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Cable cutting is about freedom and user advantage



We are about to turn off the last of our Dish Network package because we have added a digital off-air antenna through which we now get our local networks for free.

We got one of our two Roku devices by paying our Sling TV bill in advance for three months. When that 90 day period runs out, we will likely turn off our Sling TV package for a few months, restarting it when the college football season begins again, and HGTV has had a chance to get more new episodes into their coffers. ESPN/ESPN2 and HGTV tend to be the main channels we watch in the Sling TV package. But we have been getting so many other channels and services now, that we are not really watching Sling TV.

When we turn off the Dish Network account and later temporarily turn off Sling TV, our total monthly television bill will be less than $19 a month. When we move the $10 a month we've been paying Dish Network for our local channels and allocate that $10 to Netflix, we'll be up to $29 a month.

When college football season begins again, we will restart the Sling TV package, which will add $20 a month to the bill. Because there are no contracts, when football season ends, we will likely turn off Sling TV after the five month college football season because football is my only real sports passion. The ability to move money around and turn on and off services that you are not under contract with, is one of the great advantages of the world of cable cutting.

There are so many free channels we are finding, that we seem to be having a great time discovering new channels and services, checking out a lot of great programming -- especially science and nature, films, news, new technology, etc. -- that in the end, we will likely settle in at around $49 a month for it all. That is about a third of the cost we were paying for our 250 channel cable TV package that gave us 235 channels that we never watched because it seemed that nothing was ever on when we went to the channels.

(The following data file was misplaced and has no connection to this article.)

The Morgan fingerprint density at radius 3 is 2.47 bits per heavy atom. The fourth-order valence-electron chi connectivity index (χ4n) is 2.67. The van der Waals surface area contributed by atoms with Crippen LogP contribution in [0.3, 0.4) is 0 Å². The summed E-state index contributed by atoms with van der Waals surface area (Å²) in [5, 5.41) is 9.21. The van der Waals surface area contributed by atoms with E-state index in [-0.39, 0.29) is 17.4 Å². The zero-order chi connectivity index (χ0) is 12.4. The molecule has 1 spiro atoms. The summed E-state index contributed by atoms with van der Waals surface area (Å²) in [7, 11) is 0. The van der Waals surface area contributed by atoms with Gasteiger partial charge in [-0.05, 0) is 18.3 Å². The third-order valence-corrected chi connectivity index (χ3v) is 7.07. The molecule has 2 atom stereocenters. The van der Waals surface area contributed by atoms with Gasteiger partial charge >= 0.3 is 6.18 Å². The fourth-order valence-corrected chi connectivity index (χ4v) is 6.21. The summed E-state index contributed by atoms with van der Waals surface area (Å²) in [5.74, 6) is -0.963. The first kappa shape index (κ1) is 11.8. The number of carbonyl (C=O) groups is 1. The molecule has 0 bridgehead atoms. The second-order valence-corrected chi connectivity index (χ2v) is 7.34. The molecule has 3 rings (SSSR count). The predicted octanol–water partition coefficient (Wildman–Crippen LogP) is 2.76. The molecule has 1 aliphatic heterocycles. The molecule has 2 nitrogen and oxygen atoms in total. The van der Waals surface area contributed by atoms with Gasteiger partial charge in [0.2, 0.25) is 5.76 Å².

We have built a cluster of over 100 channels on the Roku that we do watch. We have so far found about 25 channels on the Apple TV 4. On the Amazon Fire TV we have found about 50 channels. Throw in network websites that we can use Google Chromecast to mirror to the TV screen (or that Apple and Android users can achieve using AirPlay or screen mirroring), and there seems so many great services that are now available outside the world of cable TV.

Another great advantage of cable cutting is that most of what you see are on-demand services, so the shows don't start until you get there and click on them. Showtime is up to you.

Cable cutting is a far different world that what you get with cable TV. It isn't for everybody but for us, we are thoroughly impressed and are having a great time saving about $1,000 a year.


We will, we will ROKU

I don't know if this latest gadget we bought to bring Netflix streaming to our home is pronounced Roe-Koo or Rock-You but I will tell you this, we have been quite impressed by it and it does rock. ;o)

In fact, we have been talking about dropping our cable television altogether and just using the ROKU. Why? For $99 we bought a device that allows us to use our $14.99 a month Netflix account to watch what we want, when we want. Is everything available? Not by a long shot. But there's more than I have time to watch.

Cable here in Paso Robles, California means just one company to choose from and at about $84 a month for the account, that works out to $1,008 a year for 100 Channels of Nothing's-On-When-You-Really-Want-It.

Sure, they have On Demand and some of it's free but we have had it lock up so many times and have had to reset our converter so many times and walk through the process after the picture freezes -- that we have grown so sick of it and no way I'd trust it for Pay-Per-View.

But with our $99 ROKU hooked up to our wireless modem, we log into Netflix and download many TV series and thousands of movies. Concerts and documentaries are there, too.

We still get our DVDs delivered from our choices and watch them, but it really is a great thing to be able to log into your $14.99 Netflix account and grab things on the fly that the cable company is charging a lot more for.

We will ROKU, indeed.








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